What Makes a Great Workplace?

--by Jill Suttie, syndicated from Greater Good, Apr 21, 2015

Psychologist Ron Friedman. In his new book, The Best Place to Work: The Art and Science of Creating an Extraordinary Workplace.

Overall, Friedman recommends fostering three things for better workplace environments: autonomy (employees having more control over their work), competence (employees having the tools they need to succeed), and relatedness (better social bonds at work). 

Though relatedness may be the most overlooked aspect of employee engagement, researchers who study predictors of productivity in the workplace have found that having a best friend at work has many benefits, including increasing employee focus, passion, and loyalty, and decreasing sick time and workplace accidents.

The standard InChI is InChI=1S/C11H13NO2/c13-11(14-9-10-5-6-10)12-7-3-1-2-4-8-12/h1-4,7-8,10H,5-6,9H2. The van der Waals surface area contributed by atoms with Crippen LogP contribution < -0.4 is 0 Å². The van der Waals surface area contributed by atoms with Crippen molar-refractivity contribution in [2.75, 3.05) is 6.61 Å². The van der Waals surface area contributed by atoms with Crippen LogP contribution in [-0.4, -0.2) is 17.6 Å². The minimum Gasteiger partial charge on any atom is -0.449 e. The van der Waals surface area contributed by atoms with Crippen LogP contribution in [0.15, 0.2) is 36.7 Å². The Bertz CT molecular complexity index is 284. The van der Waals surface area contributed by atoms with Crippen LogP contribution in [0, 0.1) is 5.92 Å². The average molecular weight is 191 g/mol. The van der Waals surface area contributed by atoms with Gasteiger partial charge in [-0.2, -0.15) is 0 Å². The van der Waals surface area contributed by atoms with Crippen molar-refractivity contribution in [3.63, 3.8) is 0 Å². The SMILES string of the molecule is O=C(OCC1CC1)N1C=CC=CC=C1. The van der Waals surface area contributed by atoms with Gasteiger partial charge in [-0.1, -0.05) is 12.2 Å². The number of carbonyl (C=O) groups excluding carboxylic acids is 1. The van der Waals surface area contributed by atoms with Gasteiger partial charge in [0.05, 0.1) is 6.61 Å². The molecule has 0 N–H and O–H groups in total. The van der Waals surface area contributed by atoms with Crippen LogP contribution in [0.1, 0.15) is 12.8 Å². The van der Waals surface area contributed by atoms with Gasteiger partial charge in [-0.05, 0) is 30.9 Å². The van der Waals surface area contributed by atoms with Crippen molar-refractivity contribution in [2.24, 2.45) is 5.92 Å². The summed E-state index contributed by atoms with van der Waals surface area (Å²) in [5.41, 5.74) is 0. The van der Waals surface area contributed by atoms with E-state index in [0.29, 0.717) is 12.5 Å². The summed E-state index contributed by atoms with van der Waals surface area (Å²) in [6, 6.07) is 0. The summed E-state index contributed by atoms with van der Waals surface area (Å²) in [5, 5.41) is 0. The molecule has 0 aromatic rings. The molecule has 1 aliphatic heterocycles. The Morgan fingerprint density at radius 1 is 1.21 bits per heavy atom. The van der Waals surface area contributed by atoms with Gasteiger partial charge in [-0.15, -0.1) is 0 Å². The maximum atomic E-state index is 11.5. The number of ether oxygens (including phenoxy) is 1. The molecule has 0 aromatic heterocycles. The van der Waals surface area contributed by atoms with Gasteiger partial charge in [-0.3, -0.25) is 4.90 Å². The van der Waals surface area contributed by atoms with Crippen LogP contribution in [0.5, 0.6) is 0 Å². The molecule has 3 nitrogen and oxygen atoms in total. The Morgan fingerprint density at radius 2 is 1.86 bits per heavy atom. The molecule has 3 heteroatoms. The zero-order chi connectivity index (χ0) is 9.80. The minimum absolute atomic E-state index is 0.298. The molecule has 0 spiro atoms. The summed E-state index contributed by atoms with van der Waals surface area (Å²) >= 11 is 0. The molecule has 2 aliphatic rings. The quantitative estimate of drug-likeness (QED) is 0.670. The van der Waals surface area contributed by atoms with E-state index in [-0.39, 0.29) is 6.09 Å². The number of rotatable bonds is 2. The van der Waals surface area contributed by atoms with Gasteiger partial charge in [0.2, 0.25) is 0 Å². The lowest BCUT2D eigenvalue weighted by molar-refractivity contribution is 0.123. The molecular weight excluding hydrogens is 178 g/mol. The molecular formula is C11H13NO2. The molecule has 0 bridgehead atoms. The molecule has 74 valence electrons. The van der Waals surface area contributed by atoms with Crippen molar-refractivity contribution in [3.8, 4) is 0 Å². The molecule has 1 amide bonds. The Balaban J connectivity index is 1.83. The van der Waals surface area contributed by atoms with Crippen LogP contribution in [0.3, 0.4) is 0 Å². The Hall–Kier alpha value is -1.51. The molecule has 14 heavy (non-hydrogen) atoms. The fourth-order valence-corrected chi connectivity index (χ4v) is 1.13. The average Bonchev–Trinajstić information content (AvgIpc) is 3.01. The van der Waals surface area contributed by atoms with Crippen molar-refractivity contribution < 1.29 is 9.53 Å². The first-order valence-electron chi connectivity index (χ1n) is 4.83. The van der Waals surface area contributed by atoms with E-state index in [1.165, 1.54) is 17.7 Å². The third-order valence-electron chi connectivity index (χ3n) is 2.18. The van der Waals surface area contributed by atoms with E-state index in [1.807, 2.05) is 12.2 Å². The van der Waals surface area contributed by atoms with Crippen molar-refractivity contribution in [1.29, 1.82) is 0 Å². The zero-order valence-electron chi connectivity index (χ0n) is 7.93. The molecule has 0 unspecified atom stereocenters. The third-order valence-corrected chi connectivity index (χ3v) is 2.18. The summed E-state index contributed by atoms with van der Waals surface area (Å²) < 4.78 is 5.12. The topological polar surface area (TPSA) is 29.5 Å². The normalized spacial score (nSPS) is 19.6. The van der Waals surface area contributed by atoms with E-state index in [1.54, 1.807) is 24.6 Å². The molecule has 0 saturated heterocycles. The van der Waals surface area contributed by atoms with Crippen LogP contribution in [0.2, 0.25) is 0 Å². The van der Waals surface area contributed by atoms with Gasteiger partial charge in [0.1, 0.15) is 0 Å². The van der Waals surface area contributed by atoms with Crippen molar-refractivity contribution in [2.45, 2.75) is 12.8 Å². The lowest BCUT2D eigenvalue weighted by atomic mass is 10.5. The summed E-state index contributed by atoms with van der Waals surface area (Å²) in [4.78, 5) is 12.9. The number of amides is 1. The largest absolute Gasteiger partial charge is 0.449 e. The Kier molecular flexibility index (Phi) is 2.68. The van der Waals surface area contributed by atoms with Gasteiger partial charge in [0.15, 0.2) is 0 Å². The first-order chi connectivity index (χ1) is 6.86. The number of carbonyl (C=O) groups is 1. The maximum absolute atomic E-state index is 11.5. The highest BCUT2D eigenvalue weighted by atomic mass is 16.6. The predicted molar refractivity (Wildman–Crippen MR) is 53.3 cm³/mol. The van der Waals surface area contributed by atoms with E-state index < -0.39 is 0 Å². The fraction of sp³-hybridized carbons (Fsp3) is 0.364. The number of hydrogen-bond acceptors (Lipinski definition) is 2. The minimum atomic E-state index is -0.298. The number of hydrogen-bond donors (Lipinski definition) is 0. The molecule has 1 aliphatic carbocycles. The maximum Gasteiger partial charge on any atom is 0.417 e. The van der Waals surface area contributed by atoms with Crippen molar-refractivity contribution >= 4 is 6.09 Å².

employers need to find the ways that they can encourage their most important asset—their employees—and strategically foster greater workplace innovation, productivity, and harmony.
“When we provide employees; with the flexibility to succeed in both their personal and professional lives, we achieve more than an extraordinary workplace,” he writes. “We create an organization that performs at its very best.”


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